Bottom Bracket and Crankset Installation

To install this variant of FSA’s bottom bracket, you will need FSA’s Mega EVO BB Cup Tool. If you’re a cyclist who does their own wrenching, add another bottom bracket tool to your collection – I own at least five bottom bracket tools.

fsa sl-k modular bb386evo crankset review and weights

It always pays to start with a clean bottom bracket shell. The one pictured above belongs to my Ritchey Breakaway Gravel Travel Bike (Generation 1). This bike is equipped with SRAM’s eTap system, so no worries about routing wires across the top of the bottom bracket.

fsa sl-k modular bb386evo crankset review and weights

In case you were wondering, a liberal coating of Park Tool’s ASC-1 anti-seize compound was applied to the threads of the frame’s titanium bottom bracket shell.

fsa sl-k modular bb386evo crankset review and weights

Next, thread the bottom bracket cups into the shell and torque to spec using the FSA BB cup tool.

fsa sl-k modular bb386evo crankset review and weights

fsa sl-k modular bb386evo crankset review and weights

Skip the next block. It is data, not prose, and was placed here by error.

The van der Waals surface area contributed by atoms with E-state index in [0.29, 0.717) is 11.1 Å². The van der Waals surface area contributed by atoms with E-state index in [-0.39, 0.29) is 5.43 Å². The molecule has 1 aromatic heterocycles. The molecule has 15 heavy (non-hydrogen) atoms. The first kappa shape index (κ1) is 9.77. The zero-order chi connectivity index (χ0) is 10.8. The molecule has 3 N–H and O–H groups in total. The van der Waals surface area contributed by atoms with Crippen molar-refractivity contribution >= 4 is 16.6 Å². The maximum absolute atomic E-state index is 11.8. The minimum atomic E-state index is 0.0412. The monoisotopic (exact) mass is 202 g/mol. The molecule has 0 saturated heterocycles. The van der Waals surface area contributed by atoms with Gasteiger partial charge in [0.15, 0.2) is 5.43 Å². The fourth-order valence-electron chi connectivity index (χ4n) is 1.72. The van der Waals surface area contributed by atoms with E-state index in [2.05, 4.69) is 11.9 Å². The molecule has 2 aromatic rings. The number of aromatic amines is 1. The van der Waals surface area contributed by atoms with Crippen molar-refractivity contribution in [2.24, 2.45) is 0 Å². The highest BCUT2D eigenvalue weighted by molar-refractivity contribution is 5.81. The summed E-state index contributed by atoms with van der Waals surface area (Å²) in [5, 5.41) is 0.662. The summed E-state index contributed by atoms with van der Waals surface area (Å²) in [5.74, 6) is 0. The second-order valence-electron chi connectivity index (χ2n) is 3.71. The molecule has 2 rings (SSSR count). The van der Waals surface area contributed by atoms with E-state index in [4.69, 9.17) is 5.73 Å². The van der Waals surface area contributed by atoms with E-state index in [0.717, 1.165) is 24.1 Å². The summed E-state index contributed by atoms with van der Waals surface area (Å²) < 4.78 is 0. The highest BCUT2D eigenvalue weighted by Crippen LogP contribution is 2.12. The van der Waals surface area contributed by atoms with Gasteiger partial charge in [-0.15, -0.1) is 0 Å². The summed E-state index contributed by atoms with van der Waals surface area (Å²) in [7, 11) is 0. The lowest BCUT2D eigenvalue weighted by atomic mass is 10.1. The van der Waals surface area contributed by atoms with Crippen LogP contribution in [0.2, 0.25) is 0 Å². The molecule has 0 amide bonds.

Apply grease to the contact points on the crank’s axle. These contact points are where the axle touches the inside of the bottom bracket cups, and where the driveside crank is affixed.

fsa sl-k modular bb386evo crankset review and weights

According to FSA’s documentation, one installs the supplied wave washer between the non-drive side crank and the plastic bearing cover of the bottom bracket. However, the review sample came with an additional plastic spacer (see above), which we sandwiched between the wave washer and bearing cover. When I say “we”, I’m referring to my friend Dr. Pain. He assisted with the installation and happens to own his own copy of this crankset. I followed his lead on this – sometimes you have to improvise – crank function has not been affected.

fsa sl-k modular bb386evo crankset review and weights

Above, note the liberal application of grease on the axle’s connection points.

fsa sl-k modular bb386evo crankset review and weights

Finally, tighten the 10mm fixing bolt of the crank’s drive side using an appropriate torque wrench.

fsa sl-k modular bb386evo crankset review and weights

How does the FSA SL-K Modular BB386EVO Adventure crankset perform?

Cranksets can be difficult to review. You install them on your bicycle and they perform an important part of your drivetrain – transmitting the power of your legs into the chain. Most people give them no thought until they upgrade, or fail. Definitely the unsung heroes of your bicycle’s drivetrain.

fsa sl-k modular bb386evo crankset review and weights